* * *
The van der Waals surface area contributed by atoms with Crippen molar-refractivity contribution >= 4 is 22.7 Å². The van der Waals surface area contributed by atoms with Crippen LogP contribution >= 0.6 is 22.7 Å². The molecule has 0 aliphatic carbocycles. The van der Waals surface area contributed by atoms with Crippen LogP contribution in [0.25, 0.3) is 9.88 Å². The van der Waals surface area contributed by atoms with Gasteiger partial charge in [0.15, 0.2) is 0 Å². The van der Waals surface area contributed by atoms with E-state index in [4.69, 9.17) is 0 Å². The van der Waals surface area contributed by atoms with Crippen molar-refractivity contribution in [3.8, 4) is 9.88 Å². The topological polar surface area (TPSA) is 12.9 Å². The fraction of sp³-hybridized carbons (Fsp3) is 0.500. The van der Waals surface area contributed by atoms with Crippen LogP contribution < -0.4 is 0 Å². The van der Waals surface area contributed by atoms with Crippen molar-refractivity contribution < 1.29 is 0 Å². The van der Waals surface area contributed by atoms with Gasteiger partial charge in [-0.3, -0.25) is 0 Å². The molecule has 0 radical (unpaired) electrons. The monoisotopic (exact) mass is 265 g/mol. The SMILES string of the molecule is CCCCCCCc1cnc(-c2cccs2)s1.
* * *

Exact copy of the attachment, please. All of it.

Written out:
The van der Waals surface area contributed by atoms with Crippen molar-refractivity contribution >= 4 is 22.7 Å². The van der Waals surface area contributed by atoms with Crippen LogP contribution >= 0.6 is 22.7 Å². The molecule has 0 aliphatic carbocycles. The van der Waals surface area contributed by atoms with Crippen LogP contribution in [0.25, 0.3) is 9.88 Å². The van der Waals surface area contributed by atoms with Gasteiger partial charge in [0.15, 0.2) is 0 Å². The van der Waals surface area contributed by atoms with E-state index in [4.69, 9.17) is 0 Å². The van der Waals surface area contributed by atoms with Crippen molar-refractivity contribution in [3.8, 4) is 9.88 Å². The topological polar surface area (TPSA) is 12.9 Å². The fraction of sp³-hybridized carbons (Fsp3) is 0.500. The van der Waals surface area contributed by atoms with Crippen LogP contribution < -0.4 is 0 Å². The van der Waals surface area contributed by atoms with Crippen molar-refractivity contribution < 1.29 is 0 Å². The van der Waals surface area contributed by atoms with Gasteiger partial charge in [-0.3, -0.25) is 0 Å². The molecule has 0 radical (unpaired) electrons. The monoisotopic (exact) mass is 265 g/mol. The SMILES string of the molecule is CCCCCCCc1cnc(-c2cccs2)s1.